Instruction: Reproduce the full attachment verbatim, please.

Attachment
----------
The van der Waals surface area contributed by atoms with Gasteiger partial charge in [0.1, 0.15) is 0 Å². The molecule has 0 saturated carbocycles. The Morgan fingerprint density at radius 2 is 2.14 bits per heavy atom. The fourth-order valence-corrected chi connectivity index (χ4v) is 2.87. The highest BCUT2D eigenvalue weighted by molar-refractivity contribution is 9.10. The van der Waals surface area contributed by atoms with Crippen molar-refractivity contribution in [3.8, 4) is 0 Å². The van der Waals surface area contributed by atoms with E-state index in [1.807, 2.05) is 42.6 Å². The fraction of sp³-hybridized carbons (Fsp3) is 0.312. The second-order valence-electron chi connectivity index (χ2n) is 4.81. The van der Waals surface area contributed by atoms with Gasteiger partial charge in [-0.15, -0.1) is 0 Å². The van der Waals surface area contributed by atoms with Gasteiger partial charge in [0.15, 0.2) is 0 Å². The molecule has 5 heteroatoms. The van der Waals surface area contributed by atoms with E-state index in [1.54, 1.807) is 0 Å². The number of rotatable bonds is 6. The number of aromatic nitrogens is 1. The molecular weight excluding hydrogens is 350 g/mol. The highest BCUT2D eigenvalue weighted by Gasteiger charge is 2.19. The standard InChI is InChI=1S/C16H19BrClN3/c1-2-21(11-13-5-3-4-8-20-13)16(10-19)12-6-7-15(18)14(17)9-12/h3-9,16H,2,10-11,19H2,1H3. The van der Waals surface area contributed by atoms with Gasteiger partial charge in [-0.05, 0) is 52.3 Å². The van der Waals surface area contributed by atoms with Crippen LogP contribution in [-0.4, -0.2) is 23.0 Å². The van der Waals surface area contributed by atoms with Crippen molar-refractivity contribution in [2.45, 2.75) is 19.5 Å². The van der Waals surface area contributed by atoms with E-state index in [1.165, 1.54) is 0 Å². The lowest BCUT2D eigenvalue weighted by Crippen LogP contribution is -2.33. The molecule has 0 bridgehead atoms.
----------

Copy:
The van der Waals surface area contributed by atoms with Gasteiger partial charge in [0.1, 0.15) is 0 Å². The molecule has 0 saturated carbocycles. The Morgan fingerprint density at radius 2 is 2.14 bits per heavy atom. The fourth-order valence-corrected chi connectivity index (χ4v) is 2.87. The highest BCUT2D eigenvalue weighted by molar-refractivity contribution is 9.10. The van der Waals surface area contributed by atoms with Crippen molar-refractivity contribution in [3.8, 4) is 0 Å². The van der Waals surface area contributed by atoms with E-state index in [1.807, 2.05) is 42.6 Å². The fraction of sp³-hybridized carbons (Fsp3) is 0.312. The second-order valence-electron chi connectivity index (χ2n) is 4.81. The van der Waals surface area contributed by atoms with Gasteiger partial charge in [-0.15, -0.1) is 0 Å². The van der Waals surface area contributed by atoms with Gasteiger partial charge in [0.15, 0.2) is 0 Å². The molecule has 5 heteroatoms. The van der Waals surface area contributed by atoms with E-state index in [1.54, 1.807) is 0 Å². The number of rotatable bonds is 6. The number of aromatic nitrogens is 1. The molecular weight excluding hydrogens is 350 g/mol. The highest BCUT2D eigenvalue weighted by Gasteiger charge is 2.19. The standard InChI is InChI=1S/C16H19BrClN3/c1-2-21(11-13-5-3-4-8-20-13)16(10-19)12-6-7-15(18)14(17)9-12/h3-9,16H,2,10-11,19H2,1H3. The van der Waals surface area contributed by atoms with Gasteiger partial charge in [-0.05, 0) is 52.3 Å². The van der Waals surface area contributed by atoms with Crippen LogP contribution in [-0.4, -0.2) is 23.0 Å². The van der Waals surface area contributed by atoms with Crippen molar-refractivity contribution in [2.45, 2.75) is 19.5 Å². The van der Waals surface area contributed by atoms with E-state index in [1.165, 1.54) is 0 Å². The lowest BCUT2D eigenvalue weighted by Crippen LogP contribution is -2.33. The molecule has 0 bridgehead atoms.